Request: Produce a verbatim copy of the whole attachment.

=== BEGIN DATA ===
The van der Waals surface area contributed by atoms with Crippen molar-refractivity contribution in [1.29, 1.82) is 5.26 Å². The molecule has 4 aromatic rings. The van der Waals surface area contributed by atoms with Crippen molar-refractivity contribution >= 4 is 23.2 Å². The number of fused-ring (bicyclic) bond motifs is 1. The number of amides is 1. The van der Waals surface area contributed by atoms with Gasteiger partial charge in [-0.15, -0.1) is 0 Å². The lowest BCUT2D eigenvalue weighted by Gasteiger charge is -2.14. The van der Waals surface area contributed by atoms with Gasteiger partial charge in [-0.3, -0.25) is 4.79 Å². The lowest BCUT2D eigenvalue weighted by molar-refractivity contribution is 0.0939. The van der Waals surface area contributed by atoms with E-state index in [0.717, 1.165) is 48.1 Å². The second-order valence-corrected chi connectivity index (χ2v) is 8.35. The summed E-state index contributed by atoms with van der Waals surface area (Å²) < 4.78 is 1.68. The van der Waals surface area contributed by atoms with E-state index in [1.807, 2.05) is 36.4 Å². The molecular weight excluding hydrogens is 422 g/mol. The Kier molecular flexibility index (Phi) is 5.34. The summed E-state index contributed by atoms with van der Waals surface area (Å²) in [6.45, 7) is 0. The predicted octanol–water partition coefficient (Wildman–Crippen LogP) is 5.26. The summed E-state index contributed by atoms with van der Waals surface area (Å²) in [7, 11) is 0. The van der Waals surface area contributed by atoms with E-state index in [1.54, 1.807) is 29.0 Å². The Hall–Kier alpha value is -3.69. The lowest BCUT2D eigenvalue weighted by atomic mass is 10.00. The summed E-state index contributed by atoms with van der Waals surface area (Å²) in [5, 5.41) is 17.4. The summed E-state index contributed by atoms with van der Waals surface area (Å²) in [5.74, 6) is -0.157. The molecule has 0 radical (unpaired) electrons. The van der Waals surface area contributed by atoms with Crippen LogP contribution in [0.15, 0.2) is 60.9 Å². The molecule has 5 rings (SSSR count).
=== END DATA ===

The van der Waals surface area contributed by atoms with Crippen molar-refractivity contribution in [1.29, 1.82) is 5.26 Å². The molecule has 4 aromatic rings. The van der Waals surface area contributed by atoms with Crippen molar-refractivity contribution >= 4 is 23.2 Å². The number of fused-ring (bicyclic) bond motifs is 1. The number of amides is 1. The van der Waals surface area contributed by atoms with Gasteiger partial charge in [-0.15, -0.1) is 0 Å². The lowest BCUT2D eigenvalue weighted by Gasteiger charge is -2.14. The van der Waals surface area contributed by atoms with Gasteiger partial charge in [-0.3, -0.25) is 4.79 Å². The lowest BCUT2D eigenvalue weighted by molar-refractivity contribution is 0.0939. The van der Waals surface area contributed by atoms with E-state index in [0.717, 1.165) is 48.1 Å². The second-order valence-corrected chi connectivity index (χ2v) is 8.35. The summed E-state index contributed by atoms with van der Waals surface area (Å²) < 4.78 is 1.68. The van der Waals surface area contributed by atoms with E-state index in [1.807, 2.05) is 36.4 Å². The molecular weight excluding hydrogens is 422 g/mol. The Kier molecular flexibility index (Phi) is 5.34. The summed E-state index contributed by atoms with van der Waals surface area (Å²) in [6.45, 7) is 0. The predicted octanol–water partition coefficient (Wildman–Crippen LogP) is 5.26. The summed E-state index contributed by atoms with van der Waals surface area (Å²) in [7, 11) is 0. The van der Waals surface area contributed by atoms with E-state index in [1.54, 1.807) is 29.0 Å². The Hall–Kier alpha value is -3.69. The lowest BCUT2D eigenvalue weighted by atomic mass is 10.00. The summed E-state index contributed by atoms with van der Waals surface area (Å²) in [5, 5.41) is 17.4. The summed E-state index contributed by atoms with van der Waals surface area (Å²) in [5.74, 6) is -0.157. The molecule has 0 radical (unpaired) electrons. The van der Waals surface area contributed by atoms with Crippen LogP contribution in [0.15, 0.2) is 60.9 Å². The molecule has 5 rings (SSSR count).